El 26 de junio de 2021 entra en vigor un reglamento de importación mexicano que afecta a los productos orgánicos. Este reglamento establece que los envíos de ciertos productos orgánicos (enumerados en las secciones b-f del Anexo 1) deben ir acompañados con un documento de control o transacción. Consulte con su importador para determinar si sus exportaciones requieren un documento de control.
import and export
All imported products have some risk of treatment at U.S. borders and ports. Some imported products are at higher risk of being treated upon entry into the United States or have a higher risk of fraud. CCOF currently considers the following products to be high risk: sugar, grains, beans, seeds, corn, soy, edible dry beans, flax, sunflower meal, wheat, and their derivatives, imported from anywhere outside the United States.
The United States and Canada announced the expansion of their organic equivalency arrangements with Japan to include livestock products, effective July 16, 2020. This reduces costs and streamlines the process for anyone involved in the organic livestock supply chain by requiring only one organic certification.
The Canadian Food Inspection Agency (CFIA) has clarified their import policy for USDA certified organic products traded under the United States-Canada Organic Equivalence Arrangement (USCOEA).
As of April 30, 2020, all certified USDA organic products imported to Canada must be accompanied by an organic certificate that includes the following attestation statement: “Certified in accordance with the terms of the U.S. – Canada Organic Equivalency Arrangement.”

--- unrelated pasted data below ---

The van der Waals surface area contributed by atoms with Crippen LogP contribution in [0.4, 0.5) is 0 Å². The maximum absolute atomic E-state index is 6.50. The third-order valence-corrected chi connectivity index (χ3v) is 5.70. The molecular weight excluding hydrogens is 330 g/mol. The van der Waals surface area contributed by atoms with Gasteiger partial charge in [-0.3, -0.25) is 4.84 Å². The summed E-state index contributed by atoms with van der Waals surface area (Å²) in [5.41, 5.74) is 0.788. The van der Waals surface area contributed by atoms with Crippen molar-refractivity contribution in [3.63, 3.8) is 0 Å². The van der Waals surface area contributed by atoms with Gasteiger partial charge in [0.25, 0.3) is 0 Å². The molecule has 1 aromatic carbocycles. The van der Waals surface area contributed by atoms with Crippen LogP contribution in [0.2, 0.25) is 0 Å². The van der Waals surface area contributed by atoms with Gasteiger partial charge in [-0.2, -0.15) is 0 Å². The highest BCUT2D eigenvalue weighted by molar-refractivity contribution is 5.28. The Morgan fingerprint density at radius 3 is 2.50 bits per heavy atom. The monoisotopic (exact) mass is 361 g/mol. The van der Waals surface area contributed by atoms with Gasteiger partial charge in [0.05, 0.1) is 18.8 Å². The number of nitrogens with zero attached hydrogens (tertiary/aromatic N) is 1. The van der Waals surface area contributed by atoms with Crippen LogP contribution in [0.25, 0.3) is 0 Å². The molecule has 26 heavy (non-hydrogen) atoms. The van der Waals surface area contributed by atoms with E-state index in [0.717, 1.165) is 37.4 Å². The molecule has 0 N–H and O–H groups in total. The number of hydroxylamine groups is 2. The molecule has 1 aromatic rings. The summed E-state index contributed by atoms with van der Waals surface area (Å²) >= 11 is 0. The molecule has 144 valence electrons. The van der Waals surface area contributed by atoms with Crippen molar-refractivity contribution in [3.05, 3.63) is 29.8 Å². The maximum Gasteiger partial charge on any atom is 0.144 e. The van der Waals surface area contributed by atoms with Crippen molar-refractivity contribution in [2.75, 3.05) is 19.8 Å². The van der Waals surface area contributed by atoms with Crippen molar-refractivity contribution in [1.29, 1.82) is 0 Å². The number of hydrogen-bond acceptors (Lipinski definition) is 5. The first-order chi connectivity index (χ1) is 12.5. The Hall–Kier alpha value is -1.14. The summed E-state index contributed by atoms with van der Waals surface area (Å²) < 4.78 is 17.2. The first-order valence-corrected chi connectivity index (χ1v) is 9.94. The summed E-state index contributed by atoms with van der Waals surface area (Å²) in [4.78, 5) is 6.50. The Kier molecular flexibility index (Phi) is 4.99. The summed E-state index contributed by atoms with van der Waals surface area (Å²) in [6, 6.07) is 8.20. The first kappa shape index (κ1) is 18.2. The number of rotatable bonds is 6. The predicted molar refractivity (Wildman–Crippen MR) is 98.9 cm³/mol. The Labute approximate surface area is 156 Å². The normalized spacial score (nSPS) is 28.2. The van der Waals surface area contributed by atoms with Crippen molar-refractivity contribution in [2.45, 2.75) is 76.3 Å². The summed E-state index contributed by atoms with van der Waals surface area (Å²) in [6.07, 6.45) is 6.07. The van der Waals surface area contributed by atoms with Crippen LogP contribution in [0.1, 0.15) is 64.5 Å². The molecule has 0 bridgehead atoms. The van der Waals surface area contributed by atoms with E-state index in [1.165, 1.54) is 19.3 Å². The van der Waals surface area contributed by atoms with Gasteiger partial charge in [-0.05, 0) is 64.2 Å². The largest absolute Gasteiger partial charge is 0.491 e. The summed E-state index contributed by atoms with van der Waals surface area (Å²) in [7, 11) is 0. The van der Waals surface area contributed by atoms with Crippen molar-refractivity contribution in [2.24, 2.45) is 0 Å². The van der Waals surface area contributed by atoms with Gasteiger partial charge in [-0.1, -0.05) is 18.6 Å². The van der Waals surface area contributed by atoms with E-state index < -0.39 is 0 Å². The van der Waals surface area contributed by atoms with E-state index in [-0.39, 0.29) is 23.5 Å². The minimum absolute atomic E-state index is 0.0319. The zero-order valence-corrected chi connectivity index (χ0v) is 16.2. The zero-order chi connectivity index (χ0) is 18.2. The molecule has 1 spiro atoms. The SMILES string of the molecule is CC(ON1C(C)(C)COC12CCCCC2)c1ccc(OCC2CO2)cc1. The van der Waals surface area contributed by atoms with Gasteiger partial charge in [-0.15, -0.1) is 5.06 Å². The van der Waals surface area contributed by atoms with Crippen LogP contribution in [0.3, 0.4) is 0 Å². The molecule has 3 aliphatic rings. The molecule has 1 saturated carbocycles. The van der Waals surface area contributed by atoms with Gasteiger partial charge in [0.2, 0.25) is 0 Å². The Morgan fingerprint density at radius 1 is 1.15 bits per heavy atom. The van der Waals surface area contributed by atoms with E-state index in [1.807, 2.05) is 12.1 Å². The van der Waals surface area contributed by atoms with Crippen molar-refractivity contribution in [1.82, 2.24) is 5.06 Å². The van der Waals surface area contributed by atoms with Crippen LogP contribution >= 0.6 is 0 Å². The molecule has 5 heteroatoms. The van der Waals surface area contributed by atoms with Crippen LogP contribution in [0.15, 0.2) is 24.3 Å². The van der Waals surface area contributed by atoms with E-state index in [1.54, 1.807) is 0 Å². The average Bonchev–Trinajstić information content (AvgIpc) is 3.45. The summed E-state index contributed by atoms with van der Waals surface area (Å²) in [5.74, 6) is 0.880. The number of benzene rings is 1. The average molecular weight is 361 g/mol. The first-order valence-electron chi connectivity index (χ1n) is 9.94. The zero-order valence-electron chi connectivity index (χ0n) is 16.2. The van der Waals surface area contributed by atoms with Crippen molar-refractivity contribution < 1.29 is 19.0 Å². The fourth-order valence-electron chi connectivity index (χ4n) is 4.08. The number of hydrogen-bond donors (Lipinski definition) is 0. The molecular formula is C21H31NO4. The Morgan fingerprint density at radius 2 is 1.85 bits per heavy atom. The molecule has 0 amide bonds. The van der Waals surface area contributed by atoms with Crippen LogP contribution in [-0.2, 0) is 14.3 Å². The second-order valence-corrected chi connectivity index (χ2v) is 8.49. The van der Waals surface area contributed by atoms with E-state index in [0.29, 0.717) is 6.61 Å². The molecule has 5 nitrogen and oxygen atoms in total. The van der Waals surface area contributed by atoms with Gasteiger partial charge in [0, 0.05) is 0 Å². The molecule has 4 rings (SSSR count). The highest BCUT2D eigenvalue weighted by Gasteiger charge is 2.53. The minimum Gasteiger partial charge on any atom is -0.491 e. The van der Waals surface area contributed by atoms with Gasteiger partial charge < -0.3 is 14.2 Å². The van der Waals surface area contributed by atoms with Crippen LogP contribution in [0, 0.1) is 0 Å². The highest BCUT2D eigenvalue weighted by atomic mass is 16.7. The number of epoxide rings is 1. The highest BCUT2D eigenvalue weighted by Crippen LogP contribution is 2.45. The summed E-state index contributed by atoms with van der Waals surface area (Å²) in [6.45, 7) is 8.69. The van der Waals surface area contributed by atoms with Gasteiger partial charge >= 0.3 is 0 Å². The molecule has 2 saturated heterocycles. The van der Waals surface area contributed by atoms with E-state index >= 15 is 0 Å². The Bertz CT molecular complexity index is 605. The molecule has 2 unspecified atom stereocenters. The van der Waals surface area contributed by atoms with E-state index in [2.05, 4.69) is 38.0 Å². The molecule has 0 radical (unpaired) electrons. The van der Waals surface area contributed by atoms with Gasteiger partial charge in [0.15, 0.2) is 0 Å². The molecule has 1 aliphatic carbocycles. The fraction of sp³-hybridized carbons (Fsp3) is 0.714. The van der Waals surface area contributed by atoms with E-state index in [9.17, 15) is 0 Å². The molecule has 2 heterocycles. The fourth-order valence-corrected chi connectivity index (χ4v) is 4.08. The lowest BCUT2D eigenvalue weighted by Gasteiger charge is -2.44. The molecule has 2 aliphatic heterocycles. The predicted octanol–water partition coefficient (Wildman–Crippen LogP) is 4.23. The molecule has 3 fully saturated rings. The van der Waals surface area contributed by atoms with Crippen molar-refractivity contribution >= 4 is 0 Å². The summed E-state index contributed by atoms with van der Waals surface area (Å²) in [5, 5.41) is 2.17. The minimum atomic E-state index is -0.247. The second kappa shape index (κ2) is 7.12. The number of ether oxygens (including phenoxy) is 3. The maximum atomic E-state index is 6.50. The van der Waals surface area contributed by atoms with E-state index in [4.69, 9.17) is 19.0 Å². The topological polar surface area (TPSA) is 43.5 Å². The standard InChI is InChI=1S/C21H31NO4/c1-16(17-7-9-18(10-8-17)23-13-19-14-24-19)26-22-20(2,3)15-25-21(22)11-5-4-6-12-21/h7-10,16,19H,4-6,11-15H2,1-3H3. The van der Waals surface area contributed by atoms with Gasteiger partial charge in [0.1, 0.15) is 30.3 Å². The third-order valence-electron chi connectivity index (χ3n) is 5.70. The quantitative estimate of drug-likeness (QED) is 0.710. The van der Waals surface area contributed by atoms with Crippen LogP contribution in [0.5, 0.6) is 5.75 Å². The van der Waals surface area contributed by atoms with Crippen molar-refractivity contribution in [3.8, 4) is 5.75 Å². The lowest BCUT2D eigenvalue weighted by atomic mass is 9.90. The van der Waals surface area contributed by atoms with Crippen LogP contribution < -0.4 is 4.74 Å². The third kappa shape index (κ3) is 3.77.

The United States and Taiwan have signed a new organic equivalence arrangement, effective May 30, 2020. This equivalency allows USDA National Organic Program organic and Taiwan organic products that are grown or produced or have their final processing or packaging in the United States or Taiwan to be sold as organic in either market. This eliminates the need for organic operators to have separate organic certifications to the United States and Taiwan standards, which avoids a double set of fees, inspections, and paperwork.
The 2018 Farm Bill called for technological enhancements to improve the ability of the USDA Agricultural Marketing Service (AMS) National Organic Program (NOP) and Customs and Border Protection (CBP) to oversee imported organic products. The electronic organic import certificates envisioned in the Farm Bill will provide critical organic import data and make it easier to monitor organic imports.
Over the last year, CCOF has worked with importers, the USDA National Organic Program (NOP), and others to strengthen the integrity of organic imports. Over the coming year, we will be implementing increasingly robust importer certification programs to allow us to effectively review import systems and identify importers of various goods and commodities. In the interim, the NOP has been updating the organic community regarding existing policies and best practices.